Onward: Darrent Williams (1982-2007)

Darrent Williams/ Thanks to The Denver Post/Glenn Asakawa)

  • View a slideshow of Darrent Williams’ funeral.
  • View a slideshow of Darrent Williams’ memorial service.
  • Send condolences to the Williams family via their guest book.
  • Darrent Williams was one of the NFL’s anonymous cats. There are dozens of them, players who toil each week under the helmet at relatively unglamourous positions. In pro football, it’s all about the team. It’s all abut uniformity. It’s all about being a cog in the machine. Standing out is verboten – except for a chosen few, typically QBs, running backs or the occasional loud-mouthed wide-receiver. Standing out is particularly unwise for defensive players, who often gain notoriety only when they screw up or get scorched on coverage.

    Otherwise, we watch the games each week with relatively little knowledge of most of the men under the helmets, even those who play for our home team. Darrent Williams, a cornerback for the Denver Broncos, came from beneath the helmet in tragic fashion in the first hours of the new year. Just hours after the Broncos suffered an overtime loss to San Francisco that eliminated them from playoff contention, Williams was shot and killed outside a Denver nightclub when a fusillade of bullets showered the Hummer limo in which he was riding. Two other passengers were injured in the drive-by attack, which occurred about 2 a.m.

    Williams, a second-year player from Oklahoma State, had three tackles in the game and returned two punts for 50 yards. He was a young man who wasn’t supposed to make it – not as a 5-foot-8-inch second-round pick with a penchant for biting on play fakes, and not the son of a single mom raised in a dangerous ‘hood in Forth Worth, Texas. Among his best friends were local Crips gang members. “When he was younger, he always gravitated to the wrong crowd,” Anthony Criss, his high-school coach, told the Denver Post. ”I remember he went to church and the minister was talking to him about needing to pray and stop hanging around with the wrong people, and he started straightening up and doing the right thing.”

    It seemed Williams had found the better path and was eager to share his journey with others who needed it. In December, he told friends and teammates of his desire to return to his hometown this off-season to talk to youngsters about staying out of gangs. He has two young children in Fort Worth and recently told Williams Criss he wanted to start a free football camp for youth players.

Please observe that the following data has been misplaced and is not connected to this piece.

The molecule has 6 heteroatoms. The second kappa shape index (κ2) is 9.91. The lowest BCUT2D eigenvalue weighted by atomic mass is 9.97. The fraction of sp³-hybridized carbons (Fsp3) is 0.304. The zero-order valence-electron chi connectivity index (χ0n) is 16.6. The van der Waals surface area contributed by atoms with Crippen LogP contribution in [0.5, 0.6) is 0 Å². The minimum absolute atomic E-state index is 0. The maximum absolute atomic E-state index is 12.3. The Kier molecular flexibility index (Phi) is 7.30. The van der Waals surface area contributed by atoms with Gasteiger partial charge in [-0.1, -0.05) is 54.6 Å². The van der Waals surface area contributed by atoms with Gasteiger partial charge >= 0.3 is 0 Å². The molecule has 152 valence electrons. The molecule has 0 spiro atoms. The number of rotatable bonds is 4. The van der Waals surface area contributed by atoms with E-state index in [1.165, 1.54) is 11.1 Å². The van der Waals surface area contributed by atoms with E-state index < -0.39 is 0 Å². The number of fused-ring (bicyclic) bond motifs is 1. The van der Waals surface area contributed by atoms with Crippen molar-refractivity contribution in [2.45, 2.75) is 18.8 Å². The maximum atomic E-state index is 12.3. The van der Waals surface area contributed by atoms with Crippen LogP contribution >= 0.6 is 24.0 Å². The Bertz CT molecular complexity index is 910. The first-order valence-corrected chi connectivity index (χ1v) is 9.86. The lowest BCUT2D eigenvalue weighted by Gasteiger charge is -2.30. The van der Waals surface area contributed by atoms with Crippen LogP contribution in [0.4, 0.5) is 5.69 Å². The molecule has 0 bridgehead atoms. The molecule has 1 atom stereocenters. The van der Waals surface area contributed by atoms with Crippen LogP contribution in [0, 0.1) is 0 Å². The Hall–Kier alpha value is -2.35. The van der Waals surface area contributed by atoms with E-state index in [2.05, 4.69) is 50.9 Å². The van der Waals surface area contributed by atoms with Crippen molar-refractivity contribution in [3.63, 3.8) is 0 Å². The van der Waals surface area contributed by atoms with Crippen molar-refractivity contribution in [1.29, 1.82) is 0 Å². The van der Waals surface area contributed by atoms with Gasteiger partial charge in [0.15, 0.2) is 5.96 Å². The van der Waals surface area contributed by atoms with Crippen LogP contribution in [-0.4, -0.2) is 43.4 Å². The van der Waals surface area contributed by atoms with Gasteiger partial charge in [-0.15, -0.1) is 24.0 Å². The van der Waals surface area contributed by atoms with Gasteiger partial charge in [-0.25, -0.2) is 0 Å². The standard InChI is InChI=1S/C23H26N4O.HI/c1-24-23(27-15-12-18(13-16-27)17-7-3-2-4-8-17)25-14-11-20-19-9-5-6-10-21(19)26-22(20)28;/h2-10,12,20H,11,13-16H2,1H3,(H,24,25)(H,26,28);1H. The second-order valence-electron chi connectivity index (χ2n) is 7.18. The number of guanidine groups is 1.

“I believed in myself and stayed at it,” Williams once told the Post. “A lot of people didn’t believe in me, but I kept believing in myself. I always told everybody since I was 8 years old that I was going to play in the NFL. I just stayed focused and stayed positive. … A lot of times, Mom had two jobs. So I was left to hang around friends or cousins. I was running the streets, getting into trouble. I was going down the wrong way for awhile.”

    As of this writing, police have no motive or suspects in the attack.

    One more thing: Take note, Tank Johnson.

  • View a Darrent Williams slideshow
  • Watch a video about Williams’ murder.
  • https://i0.wp.com/www.momentumsportsgroup.com/images/clients/d_williams/5.jpg


    16 thoughts on “Onward: Darrent Williams (1982-2007)

    1. Every time I hear about another brother getting shot and killed for no damn reason it so affects me. Here is a young man in the prime of life, and now he’s dead. And over what? Because some emasculated fool decides to shoot at car? Absolutely insane.

    2. ANGELA GRIFFIN says:

      My heart goes out to his family and fans.He is in the lords hands now. A senseless crime took a precious life.

    3. Juan says:

      Lawrence said all that I wanted to say and more. I also hold those sentiments. Something about a minority kid, trying to make his way in this world and getting gunned down just really depresses me.

      The kid was just coming into his own in the league. He was highly regarded.

      Man, this just confirms we as a society aren’t doing enough to get guns off the street. Guns are just way too accesible to villains.

      It’s just too easy to get caught up in this kind of stuff off the field. It’s for this reason that I really try and stay home. Who knows what trouble lurks out there?

    4. Juan Lozano says: